Using Google docs, a Word document or even a pen and paper, brainstorm all possible content ideas for your course that you need to include to achieve your student’s desired result. At this point, don’t worry about putting them in a specific order. That will come later. Anything goes in this step

Brainstorm all possible content ideas for your course.

Step 5: Use a mind map to organize your content into modules and lessons.

Using a mind map like Coggle (which is free for the basic version), in the center of your map, put the result you will deliver in your course. Think about what steps your students need to take to get from their current state to your end result. Then, from your brainstorming content, start organizing your content into steps or modules. Under each module, you have lessons that include the content for that module. This is a fluid mind map and you can continue to modify until you are satisfied with the modules and content within each module. Keep in mind that each module and lesson will have a learning outcome. This is the result that you want your student to master once they complete that section of your course.

Tips for success: break down your modules and lessons into bite-sized content. You want to create small wins along the way. For instance, let’s assume you have a course on Pinterest. A small win may be a 5-minute lesson on how to optimize their profile.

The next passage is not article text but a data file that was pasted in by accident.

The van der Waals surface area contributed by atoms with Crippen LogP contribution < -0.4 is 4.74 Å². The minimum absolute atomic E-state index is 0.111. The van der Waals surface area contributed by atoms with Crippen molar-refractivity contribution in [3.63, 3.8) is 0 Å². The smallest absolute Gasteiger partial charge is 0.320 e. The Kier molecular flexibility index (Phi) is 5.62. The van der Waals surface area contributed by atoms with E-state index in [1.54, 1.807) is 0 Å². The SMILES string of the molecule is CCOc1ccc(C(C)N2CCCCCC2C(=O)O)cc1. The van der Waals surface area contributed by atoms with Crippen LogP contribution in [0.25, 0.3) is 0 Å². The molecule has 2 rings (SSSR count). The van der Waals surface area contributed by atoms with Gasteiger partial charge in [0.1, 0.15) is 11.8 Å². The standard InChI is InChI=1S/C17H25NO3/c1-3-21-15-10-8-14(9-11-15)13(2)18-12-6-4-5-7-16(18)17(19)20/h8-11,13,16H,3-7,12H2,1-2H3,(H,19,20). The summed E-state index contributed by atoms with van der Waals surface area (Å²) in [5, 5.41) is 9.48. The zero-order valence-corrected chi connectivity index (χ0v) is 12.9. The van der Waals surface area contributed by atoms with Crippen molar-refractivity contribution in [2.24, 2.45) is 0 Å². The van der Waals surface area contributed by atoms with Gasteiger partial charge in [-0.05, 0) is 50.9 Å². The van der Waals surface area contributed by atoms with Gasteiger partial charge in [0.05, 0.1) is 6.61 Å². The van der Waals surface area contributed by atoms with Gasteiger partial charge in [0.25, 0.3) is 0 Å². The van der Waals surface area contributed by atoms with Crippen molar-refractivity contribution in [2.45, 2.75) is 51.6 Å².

Step 6: Decide upon your course enhancements and bonus material.

Determine where you need extra worksheets or cheatsheets to help your students succeed. List these enhancements on your mind map under the specific lesson or module.

Think about what bonus content you may want to develop to help promote your course. For instance, if you are writing a course on how to gain X views on Pinterest, then a bonus could be “X ways to save time on Tailwind.”  

Step 7: Title your modules and lessons.

Now that you have your mind map complete, it’s time to title your lectures so they make sense for the student. Depending upon your topic, it is possible that your student may jump around in your course to focus on exactly what is needed for their personal needs. Let’s assume that you’re teaching a Pinterest course that also focuses on how to use Tailwind. Perhaps your student has been using Pinterest for a while and already has set up their business account. What they really want to focus on is how to use Tailwind and optimize their account for success. They may jump directly into the module to get to their end result faster. Title your lessons to make them click worthy and sexy>>>just like a blog post title!

Step 8: Set up your organization system.

Once I have my outline complete, I like to set up my system on my computer so I can keep my files organized. You can use Google Drive, One Drive or Dropbox for this system. Be sure you are using a cloud based system so none of your files are accidentally lost. The main folder should be the name of your course. Then set up files for each module: e.g. Module 1 (name), Module 2 (name), Module 3 (name), etc. Under each module, you will create folders for each lesson.

Organize computer files

There you have it! That’s my process for creating an outline for your online course that delivers results.